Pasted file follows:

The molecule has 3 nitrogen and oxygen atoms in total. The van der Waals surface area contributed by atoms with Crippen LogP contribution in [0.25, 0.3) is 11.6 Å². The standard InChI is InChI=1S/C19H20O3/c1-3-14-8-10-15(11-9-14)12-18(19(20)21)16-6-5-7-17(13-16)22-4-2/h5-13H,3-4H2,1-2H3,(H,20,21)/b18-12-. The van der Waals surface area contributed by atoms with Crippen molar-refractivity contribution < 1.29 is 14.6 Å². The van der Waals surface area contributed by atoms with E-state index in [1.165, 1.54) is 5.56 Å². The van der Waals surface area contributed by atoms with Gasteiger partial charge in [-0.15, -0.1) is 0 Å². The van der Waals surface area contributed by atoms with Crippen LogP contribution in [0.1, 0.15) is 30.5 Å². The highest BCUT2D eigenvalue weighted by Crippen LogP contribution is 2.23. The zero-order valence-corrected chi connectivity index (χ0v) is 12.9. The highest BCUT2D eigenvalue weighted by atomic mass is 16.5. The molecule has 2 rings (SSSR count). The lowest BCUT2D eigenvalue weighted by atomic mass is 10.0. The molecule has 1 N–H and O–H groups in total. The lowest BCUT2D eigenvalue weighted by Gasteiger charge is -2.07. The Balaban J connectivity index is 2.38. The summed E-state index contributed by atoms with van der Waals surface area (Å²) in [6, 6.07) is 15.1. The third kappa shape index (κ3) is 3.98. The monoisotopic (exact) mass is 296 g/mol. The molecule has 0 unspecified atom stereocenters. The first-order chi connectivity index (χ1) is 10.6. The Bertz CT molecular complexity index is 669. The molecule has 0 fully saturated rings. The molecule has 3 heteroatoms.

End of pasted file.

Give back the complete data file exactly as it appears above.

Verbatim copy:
The molecule has 3 nitrogen and oxygen atoms in total. The van der Waals surface area contributed by atoms with Crippen LogP contribution in [0.25, 0.3) is 11.6 Å². The standard InChI is InChI=1S/C19H20O3/c1-3-14-8-10-15(11-9-14)12-18(19(20)21)16-6-5-7-17(13-16)22-4-2/h5-13H,3-4H2,1-2H3,(H,20,21)/b18-12-. The van der Waals surface area contributed by atoms with Crippen molar-refractivity contribution < 1.29 is 14.6 Å². The van der Waals surface area contributed by atoms with E-state index in [1.165, 1.54) is 5.56 Å². The van der Waals surface area contributed by atoms with Gasteiger partial charge in [-0.15, -0.1) is 0 Å². The van der Waals surface area contributed by atoms with Crippen LogP contribution in [0.1, 0.15) is 30.5 Å². The highest BCUT2D eigenvalue weighted by Crippen LogP contribution is 2.23. The zero-order valence-corrected chi connectivity index (χ0v) is 12.9. The highest BCUT2D eigenvalue weighted by atomic mass is 16.5. The molecule has 2 rings (SSSR count). The lowest BCUT2D eigenvalue weighted by atomic mass is 10.0. The molecule has 1 N–H and O–H groups in total. The lowest BCUT2D eigenvalue weighted by Gasteiger charge is -2.07. The Balaban J connectivity index is 2.38. The summed E-state index contributed by atoms with van der Waals surface area (Å²) in [6, 6.07) is 15.1. The third kappa shape index (κ3) is 3.98. The monoisotopic (exact) mass is 296 g/mol. The molecule has 0 unspecified atom stereocenters. The first-order chi connectivity index (χ1) is 10.6. The Bertz CT molecular complexity index is 669. The molecule has 0 fully saturated rings. The molecule has 3 heteroatoms.